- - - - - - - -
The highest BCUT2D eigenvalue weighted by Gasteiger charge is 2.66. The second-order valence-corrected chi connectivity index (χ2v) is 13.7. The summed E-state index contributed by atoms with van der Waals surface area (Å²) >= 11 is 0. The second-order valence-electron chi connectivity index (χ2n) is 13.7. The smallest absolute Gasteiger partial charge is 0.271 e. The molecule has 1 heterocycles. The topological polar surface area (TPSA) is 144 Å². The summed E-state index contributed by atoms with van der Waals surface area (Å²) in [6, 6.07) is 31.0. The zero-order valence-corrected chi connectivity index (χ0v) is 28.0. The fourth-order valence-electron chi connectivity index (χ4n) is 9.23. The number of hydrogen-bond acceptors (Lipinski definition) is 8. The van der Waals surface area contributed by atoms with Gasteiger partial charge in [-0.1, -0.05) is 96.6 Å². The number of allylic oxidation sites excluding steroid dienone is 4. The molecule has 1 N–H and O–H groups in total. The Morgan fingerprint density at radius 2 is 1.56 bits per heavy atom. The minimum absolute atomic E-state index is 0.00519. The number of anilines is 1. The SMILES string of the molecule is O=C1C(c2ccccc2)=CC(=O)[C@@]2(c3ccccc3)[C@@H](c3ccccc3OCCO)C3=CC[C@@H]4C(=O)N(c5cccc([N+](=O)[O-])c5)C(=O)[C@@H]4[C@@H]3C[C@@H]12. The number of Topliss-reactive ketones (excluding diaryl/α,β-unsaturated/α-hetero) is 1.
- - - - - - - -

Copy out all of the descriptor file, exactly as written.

The highest BCUT2D eigenvalue weighted by Gasteiger charge is 2.66. The second-order valence-corrected chi connectivity index (χ2v) is 13.7. The summed E-state index contributed by atoms with van der Waals surface area (Å²) >= 11 is 0. The second-order valence-electron chi connectivity index (χ2n) is 13.7. The smallest absolute Gasteiger partial charge is 0.271 e. The molecule has 1 heterocycles. The topological polar surface area (TPSA) is 144 Å². The summed E-state index contributed by atoms with van der Waals surface area (Å²) in [6, 6.07) is 31.0. The zero-order valence-corrected chi connectivity index (χ0v) is 28.0. The fourth-order valence-electron chi connectivity index (χ4n) is 9.23. The number of hydrogen-bond acceptors (Lipinski definition) is 8. The van der Waals surface area contributed by atoms with Gasteiger partial charge in [-0.1, -0.05) is 96.6 Å². The number of allylic oxidation sites excluding steroid dienone is 4. The molecule has 1 N–H and O–H groups in total. The Morgan fingerprint density at radius 2 is 1.56 bits per heavy atom. The minimum absolute atomic E-state index is 0.00519. The number of anilines is 1. The SMILES string of the molecule is O=C1C(c2ccccc2)=CC(=O)[C@@]2(c3ccccc3)[C@@H](c3ccccc3OCCO)C3=CC[C@@H]4C(=O)N(c5cccc([N+](=O)[O-])c5)C(=O)[C@@H]4[C@@H]3C[C@@H]12. The number of Topliss-reactive ketones (excluding diaryl/α,β-unsaturated/α-hetero) is 1.